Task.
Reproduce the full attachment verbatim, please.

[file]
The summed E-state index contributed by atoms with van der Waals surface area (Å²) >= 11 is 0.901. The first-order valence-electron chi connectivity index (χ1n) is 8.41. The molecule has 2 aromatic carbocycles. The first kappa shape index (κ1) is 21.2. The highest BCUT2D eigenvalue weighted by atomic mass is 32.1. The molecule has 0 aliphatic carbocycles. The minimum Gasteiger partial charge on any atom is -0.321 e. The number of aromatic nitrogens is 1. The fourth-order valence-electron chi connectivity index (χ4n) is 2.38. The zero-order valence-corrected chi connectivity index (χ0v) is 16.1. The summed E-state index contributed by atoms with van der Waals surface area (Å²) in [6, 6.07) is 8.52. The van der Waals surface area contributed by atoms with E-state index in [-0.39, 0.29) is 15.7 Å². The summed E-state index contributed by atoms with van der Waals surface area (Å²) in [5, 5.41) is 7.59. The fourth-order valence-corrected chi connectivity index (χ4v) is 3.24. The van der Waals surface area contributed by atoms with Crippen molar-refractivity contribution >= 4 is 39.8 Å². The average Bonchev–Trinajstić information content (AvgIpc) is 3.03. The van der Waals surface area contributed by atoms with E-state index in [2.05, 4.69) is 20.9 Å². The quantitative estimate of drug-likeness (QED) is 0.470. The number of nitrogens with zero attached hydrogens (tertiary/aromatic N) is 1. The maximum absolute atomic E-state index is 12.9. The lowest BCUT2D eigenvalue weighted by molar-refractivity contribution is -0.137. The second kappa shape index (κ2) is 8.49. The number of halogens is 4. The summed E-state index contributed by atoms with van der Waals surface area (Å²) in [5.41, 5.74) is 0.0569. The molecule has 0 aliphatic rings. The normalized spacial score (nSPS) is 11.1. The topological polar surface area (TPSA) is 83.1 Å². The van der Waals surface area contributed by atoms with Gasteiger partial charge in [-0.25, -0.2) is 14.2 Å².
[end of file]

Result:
The summed E-state index contributed by atoms with van der Waals surface area (Å²) >= 11 is 0.901. The first-order valence-electron chi connectivity index (χ1n) is 8.41. The molecule has 2 aromatic carbocycles. The first kappa shape index (κ1) is 21.2. The highest BCUT2D eigenvalue weighted by atomic mass is 32.1. The molecule has 0 aliphatic carbocycles. The minimum Gasteiger partial charge on any atom is -0.321 e. The number of aromatic nitrogens is 1. The fourth-order valence-electron chi connectivity index (χ4n) is 2.38. The zero-order valence-corrected chi connectivity index (χ0v) is 16.1. The summed E-state index contributed by atoms with van der Waals surface area (Å²) in [6, 6.07) is 8.52. The van der Waals surface area contributed by atoms with E-state index in [-0.39, 0.29) is 15.7 Å². The summed E-state index contributed by atoms with van der Waals surface area (Å²) in [5, 5.41) is 7.59. The fourth-order valence-corrected chi connectivity index (χ4v) is 3.24. The van der Waals surface area contributed by atoms with Crippen molar-refractivity contribution >= 4 is 39.8 Å². The average Bonchev–Trinajstić information content (AvgIpc) is 3.03. The van der Waals surface area contributed by atoms with E-state index in [2.05, 4.69) is 20.9 Å². The quantitative estimate of drug-likeness (QED) is 0.470. The number of nitrogens with zero attached hydrogens (tertiary/aromatic N) is 1. The maximum absolute atomic E-state index is 12.9. The lowest BCUT2D eigenvalue weighted by molar-refractivity contribution is -0.137. The second kappa shape index (κ2) is 8.49. The number of halogens is 4. The summed E-state index contributed by atoms with van der Waals surface area (Å²) in [5.41, 5.74) is 0.0569. The molecule has 0 aliphatic rings. The normalized spacial score (nSPS) is 11.1. The topological polar surface area (TPSA) is 83.1 Å². The van der Waals surface area contributed by atoms with Gasteiger partial charge in [-0.25, -0.2) is 14.2 Å².